Since the order by the Ministry of Justice of the Republic of Azerbaijan to the Human Rights House Azerbaijan to cease all its activities in March 2011, the Human Rights House Foundation (HRHF) has campaigned with partner non-governmental organisations (NGOs) to highlight the continuous deterioration of the human rights situation in Azerbaijan, especially with regard to freedom of expression, association, and assembly, and the right to be a human rights defender. As HRHF documented in its report with Freedom Now, “During 2014, the authorities rounded up the county’s most well-known civil society leaders and audaciously even targeted those who monitored and documented the cases of political prisoners.”
Today, at the press conference ending his visit to Azerbaijan, the Special Rapporteur Michel Forst called upon Azerbaijan to “rethink [its] punitive approach to civil society.”
The Special Rapporteur’s findings follow those of the Working Group on Arbitrary Detention from May 2016. These United Nations experts raised concerns about recent detentions of protestors and journalists. In its own intervention at the Human Rights Council, HRHF spoke of the new wave of arrests in the run-up to referendum to be held on 26 September 2016, in which the authorities have arrested activists such as Natig Jafarli, Elshan Gasimov, Togrul Ismayiıov, Bakhtiyar Hajiyev, and Elgiz Qahreman for criticising the referendum and participating in peaceful protests and actions.
The Special Rapporteur also raised the issue of restrictions on NGOs, referring to “drastic impediments to the right to freedom of association, caused by the 2013-2015 legislative amendments to laws regulating civil society operations,” and that “the already challenging environment for NGOs has turned into a total crisis.”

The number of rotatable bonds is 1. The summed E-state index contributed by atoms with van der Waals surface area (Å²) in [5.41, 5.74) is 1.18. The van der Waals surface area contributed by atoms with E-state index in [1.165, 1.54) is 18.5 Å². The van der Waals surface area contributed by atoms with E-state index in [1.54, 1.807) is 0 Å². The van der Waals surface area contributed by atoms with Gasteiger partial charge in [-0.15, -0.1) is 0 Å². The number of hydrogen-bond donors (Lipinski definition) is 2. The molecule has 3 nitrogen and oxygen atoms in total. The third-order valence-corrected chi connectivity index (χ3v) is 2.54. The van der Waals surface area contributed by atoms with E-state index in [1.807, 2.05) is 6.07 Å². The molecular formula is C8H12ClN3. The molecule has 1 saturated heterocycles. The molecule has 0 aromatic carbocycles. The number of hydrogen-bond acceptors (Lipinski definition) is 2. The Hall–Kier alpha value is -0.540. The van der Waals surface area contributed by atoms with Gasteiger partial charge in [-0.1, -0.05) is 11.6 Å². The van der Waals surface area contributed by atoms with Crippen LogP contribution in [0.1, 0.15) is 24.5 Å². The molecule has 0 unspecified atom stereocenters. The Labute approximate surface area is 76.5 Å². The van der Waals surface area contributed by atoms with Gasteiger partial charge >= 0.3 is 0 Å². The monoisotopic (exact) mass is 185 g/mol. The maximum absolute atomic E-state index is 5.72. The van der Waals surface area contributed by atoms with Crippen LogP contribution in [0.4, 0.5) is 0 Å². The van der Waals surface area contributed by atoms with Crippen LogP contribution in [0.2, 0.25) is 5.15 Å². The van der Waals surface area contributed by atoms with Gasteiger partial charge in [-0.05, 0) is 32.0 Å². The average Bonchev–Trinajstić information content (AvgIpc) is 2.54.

The Special Rapporteur urged Azerbaijan to “review and abolish all administrative and legislative provisions that restrict the rights of defenders, including to freedoms of expression, assembly and association, and ensure that domestic legislation respects basic principles relating to international human rights law and standards.”
He further called on Azerbaijan to “release all human rights defenders in detention, drop criminal charges against NGO leaders and employees, rescind travel bans and unblock their bank accounts in line with the resolutions and recommendations from international and regional mechanisms.”
Former political prisoners released in spring 2016, such as as human rights lawyer Intigam Aliyev and journalist Khadija Ismayil, still face impediments in their work, such as having their bank accounts and those of their organisations frozen, and facing restrictions on their ability to travel.
“We acknowledge the Azerbaijani authorities’ constructive action in inviting international human rights mechanisms to visit the country,” commented Florian Irminger, HRHF’s Head of Advocacy. “The State must now implement the recommendations of all these visits, as well as previous decisions and recommendations made by the European Court of Human Rights and the Council of Europe, the European Parliament, and the OSCE. As highlighted by the Special Rapporteur himself, assessments by these international mechanisms have all found the same thing: a worsening situation for human rights defenders, civil society, and individual freedoms in Azerbaijan.”
“Reports without implementation will not end the widespread use of arbitrary detention and the systemic persecution of civil society organisations and human rights defenders, nor will they create the much-needed enabling environment for civil society. In the absence of any clear sign that the recommendations of the Special Rapporteur will be taken seriously, the international community will need to step up to raise support for civil society and human rights defenders in Azerbaijan, at the Council of Europe and the United Nations,” further commented Florian Irminger.